Conservatives push back at GOP effort to regulate gender content in Georgia private schools

A proposed Georgia law dictating that even private schools can’t teach students about gender identity or queer theory without parental approval is dividing conservatives and school choice advocates.

While Republicans often tout private schools as a way to help keep the government out of a child’s education, they have also been leading the charge in restricting the ways gender can be taught in public schools.

Now, they are targeting private ones too in a move that could split support.

“I think that this is a major overreach. One of the most basic benefits of choice in education and especially of just being able to choose a private school is people with different values can choose schools based on the policies they have, and those policies can be different,” said Neal McCluskey, director of the Cato Institute’s Center for Educational Freedom.

Georgia Senate Bill 88, which last week cleared committee and is heading to the full chamber, would require private schools to provide permission slips to parents before “addressing issues of gender identity, queer theory, gender ideology, or gender transition.”

“We have been working on this bill for 3 years. We have worked with and accepted changes from multiple groups. We took their concerns to heart, and we did not say ‘NO’ to one group who came to us,” state Sen. Carden Summers (R) said in an email to The Hill.

“We have worked in earnest to make this bill fair while still achieving our goal of making sure children’s parents are involved in these sensitive and often life changing issues. This is a Transparency bill – nothing more,” Summers added.

The measure comes as Republicans in recent years have increasingly sought to make it easier for students to attend private schools, seeing them as a way to allow parents more choice over lesson plans and curricula.

In the past two years, more than a dozen red or red-leaning states have expanded education saving accounts that make it easier for parents to choose private or homeschooling options for their students. At the same time time, states have passed laws banning the teaching of gender identity for certain ages in public schools.

But combining the issues under one umbrella shows the differences between advocates on the two topics, according to Jon Valant, director of the Brown Center on Education Policy at the Brookings Institution.

“There’s a group that is kind of private school choice advocates, and there’s a group of what I would call cultural warriors, and they don’t always see eye-to-eye on all these issues,” Valant said.

“I think what we’re seeing there is a conflict between that desire from one group to sort of keep government out of private schools and the conflict between that and the more cultural warrior segment of the conservatives in education right now who really aren’t as concerned about policy as they are about politics,” he added. “And so I think this particular bill has sort of brought that conflict and like that distinction between those two segments of that party into view.”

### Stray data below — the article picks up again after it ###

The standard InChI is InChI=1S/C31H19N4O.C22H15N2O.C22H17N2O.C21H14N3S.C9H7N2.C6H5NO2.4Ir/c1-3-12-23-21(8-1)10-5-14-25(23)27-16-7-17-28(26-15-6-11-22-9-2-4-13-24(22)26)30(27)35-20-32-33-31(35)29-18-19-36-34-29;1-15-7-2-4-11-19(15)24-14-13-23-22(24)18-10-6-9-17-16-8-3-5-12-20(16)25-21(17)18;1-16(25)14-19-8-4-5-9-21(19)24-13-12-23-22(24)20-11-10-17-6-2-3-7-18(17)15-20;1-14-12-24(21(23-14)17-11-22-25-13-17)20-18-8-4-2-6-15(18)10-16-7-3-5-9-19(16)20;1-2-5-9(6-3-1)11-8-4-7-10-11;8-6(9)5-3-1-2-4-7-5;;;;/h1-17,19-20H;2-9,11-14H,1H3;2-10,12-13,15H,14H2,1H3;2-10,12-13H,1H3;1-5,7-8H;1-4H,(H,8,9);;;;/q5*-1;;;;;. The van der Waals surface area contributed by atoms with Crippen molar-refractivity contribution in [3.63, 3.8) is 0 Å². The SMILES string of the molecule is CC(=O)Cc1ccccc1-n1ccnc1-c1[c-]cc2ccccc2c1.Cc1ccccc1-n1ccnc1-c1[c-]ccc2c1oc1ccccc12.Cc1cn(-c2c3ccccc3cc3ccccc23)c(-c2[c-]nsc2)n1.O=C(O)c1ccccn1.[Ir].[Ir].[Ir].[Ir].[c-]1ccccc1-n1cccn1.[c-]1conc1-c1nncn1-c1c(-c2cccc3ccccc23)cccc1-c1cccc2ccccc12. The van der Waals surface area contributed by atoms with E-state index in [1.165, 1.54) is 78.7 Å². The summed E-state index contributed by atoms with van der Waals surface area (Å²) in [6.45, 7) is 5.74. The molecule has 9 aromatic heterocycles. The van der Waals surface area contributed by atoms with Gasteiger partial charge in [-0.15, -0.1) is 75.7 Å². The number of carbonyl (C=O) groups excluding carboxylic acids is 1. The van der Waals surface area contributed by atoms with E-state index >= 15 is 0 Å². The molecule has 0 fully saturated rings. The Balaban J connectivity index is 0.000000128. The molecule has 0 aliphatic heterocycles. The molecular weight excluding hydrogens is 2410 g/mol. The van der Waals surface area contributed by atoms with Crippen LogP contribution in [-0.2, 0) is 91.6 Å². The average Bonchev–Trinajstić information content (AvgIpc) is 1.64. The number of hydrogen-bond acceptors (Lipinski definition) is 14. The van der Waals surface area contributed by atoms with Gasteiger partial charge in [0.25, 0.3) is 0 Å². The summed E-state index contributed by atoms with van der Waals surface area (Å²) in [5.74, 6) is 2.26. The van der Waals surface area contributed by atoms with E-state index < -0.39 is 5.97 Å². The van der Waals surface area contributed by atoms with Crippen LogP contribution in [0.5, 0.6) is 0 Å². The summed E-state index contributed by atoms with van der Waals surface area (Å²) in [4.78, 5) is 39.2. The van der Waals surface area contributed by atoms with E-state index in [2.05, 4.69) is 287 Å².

Both issues fall under the traditional GOP umbrella of “parental rights,” which legislators have said focuses on transparency in schools and what children are taught.

But the bill in Georgia, opponents argue, is limiting the exact parental rights that Republicans have been fighting for.

The legislation “misses that some parents may think that that’s the right atmosphere for their kids, [an atmosphere] where there is 100 percent trust in adults in the school and when a student tells something it won’t be shared with a parent so that student will feel more free to share things that they’re struggling with,” McCluskey said.

“If a school has a policy that doesn’t share with parents or policy that it won’t share what their children say about their sexuality, parents freely choose that school, especially if they know that policy,” McCluskey said, arguing the move would “reduce parental rights.”

Jonathan Butcher, the Will Skillman Senior Research Fellow in Education Policy at The Heritage Foundation, says “parents should be and voters should be wary of state lawmakers looking to enact additional regulations” on private schools.

“It is also true, though, that this issue of teaching young children especially the idea that someone can ‘choose their gender’ is of great concern,” Butcher said, adding that “what is appropriate” to legislate is “medical notification.”

Under Georgia House Bill 1045, educators in private schools would not be allowed to tell students to withhold information about their gender from their parents or withhold information themselves about a student’s gender from the child’s parents.

“Anyone who has the responsibility over the care of a child,” Butcher said, should keep “the parent informed about anything related to a child’s medical status.”

“I would argue even consent obtained from parents” would be needed “before a child is addressed by a name or a pronoun that doesn’t correspond with their birth certificate,” he added.

Experts say both bills currently are unlikely to get replicated in other states, and that even efforts to do so would face general pushback.

“You have clear opposition from Democrats across the board to anything that looks like this because, again, of that targeting of LGBTQ+ students, and then throw in the mix there that I think you’re going to have a lot of Republican opposition and a lot of places just based on concerns about regulation. I would be surprised if this became a popular state policy. Now if it does, I think it’s extremely concerning,” Valant said.

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